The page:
If you legally conceal carry a firearm it means you must have some form of a carry permit issued to you by your local Sheriff’s department. That also means you’re aware of how not every state will let you conceal carry just because your home state does. If you were driving while concealed-carrying and you passed into a state that didn’t honor your permit it could result in a misdemeanor at best if caught. Quite inconvenient.
So for those unfamiliar — what is national reciprocity? National reciprocity is the ideal scenario for gun owners where there would be legislation enacted that allows those with concealed carry weapon permits (CCW’s) to legally do so in any state outside of their resident state. The legal jargon would state that a permit holder’s right to carry in one state should be reciprocated in other states as well, ideally the whole country. That’s how we come by the term national reciprocity.
Due to the varying rules per state; each state has different policies on whether they issue carry permits to residents solely or non-residents as well… a great resource can be found on usacarry.com where they have a concealed carry permit reciprocity map that explains in detail where you can and can’t obtain a CCW and which states will honor your permit. Without national reciprocity, law abiding citizens would have to collect multiple permits, potentially take CCW classes repeatedly in order to cover most of the country.
So what does constitutional carry refer to then? In layman’s terms, if constitutional carry legislation is passed for a state it would then mean no permits would be required for citizens to carry weapons whether they are in the open, or concealed. The idea is called “constitutional” because it refers to the earliest implementation of the Second Amendment back from the late 1700s.
In the past few months, constitutional carry has become a mainstream movement across the country with up to 17 states restoring some version of constitutional carry. As of this moment, half of the United States actually has constitutional carry (in square mileage). If we’re counting states, ultimately there are 18 states that allow residents to carry mostly in an unrestricted fashion, 24 states that “shall issue” and 8 states that “may issue.” The interpretation for “may” essentially means good luck getting a permit as that discretion is solely held by local authorities.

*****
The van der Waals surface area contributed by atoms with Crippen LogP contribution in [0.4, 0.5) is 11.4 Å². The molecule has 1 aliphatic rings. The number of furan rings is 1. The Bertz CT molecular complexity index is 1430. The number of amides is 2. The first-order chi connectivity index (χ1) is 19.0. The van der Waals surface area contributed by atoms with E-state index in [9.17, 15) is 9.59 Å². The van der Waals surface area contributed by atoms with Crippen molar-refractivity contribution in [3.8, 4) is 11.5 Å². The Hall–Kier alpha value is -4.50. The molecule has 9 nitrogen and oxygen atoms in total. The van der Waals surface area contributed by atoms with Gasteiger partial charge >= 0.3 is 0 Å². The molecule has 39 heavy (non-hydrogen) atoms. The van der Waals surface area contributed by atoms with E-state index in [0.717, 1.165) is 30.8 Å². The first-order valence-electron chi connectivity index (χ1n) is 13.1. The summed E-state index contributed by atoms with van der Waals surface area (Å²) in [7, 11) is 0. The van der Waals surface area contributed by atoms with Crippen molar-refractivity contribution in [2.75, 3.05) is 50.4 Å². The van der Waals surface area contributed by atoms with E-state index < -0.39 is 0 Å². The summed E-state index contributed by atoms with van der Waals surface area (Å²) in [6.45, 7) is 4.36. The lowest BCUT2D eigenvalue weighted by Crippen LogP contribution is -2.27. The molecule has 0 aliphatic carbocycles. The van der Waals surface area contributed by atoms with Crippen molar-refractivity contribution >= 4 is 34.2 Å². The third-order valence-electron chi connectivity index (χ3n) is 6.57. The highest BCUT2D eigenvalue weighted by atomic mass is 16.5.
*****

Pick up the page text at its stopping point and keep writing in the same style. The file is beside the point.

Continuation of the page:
Your luck in getting a CCW could very well depend on the county you live in as well, not just which state. For example, in Los Angeles County of Southern California, you could likely count the number of people who receive CCW’s each year with just your two hands; namely celebrities and politicians. But Los Angeles County’s neighbors to the east (San Bernardino County) and the south (Orange County) issue hundreds of permits each year.
It’s the same concept as when cities declared themselves as sanctuaries for illegal immigrants in tandem with their announcement that they would not be cooperating with ICE (U.S. Immigration and Customs Enforcement) by limiting or completely withholding assistance for federal immigration officers operating within a “sanctuary’s” jurisdiction.
But in this case, legislation is passed in a city, county, or state that refrains law enforcement officers from enforcing any laws deemed unconstitutional with regard to the Second Amendment. At the time of this article, over 20 states have had hundreds of municipalities pass laws effectively making themselves 2A Sanctuaries.
There is a House Bill (H.R. 38) called the Concealed Carry Reciprocity Act which has been in multiple sessions of congress, including the current one, but has not yet been passed. If the bill is never passed by congress, 2A Sanctuaries could become increasingly important and even essential for us on the road to achieving national reciprocity. But we are hopeful — H.R. 38 now has 179 cosponsors.
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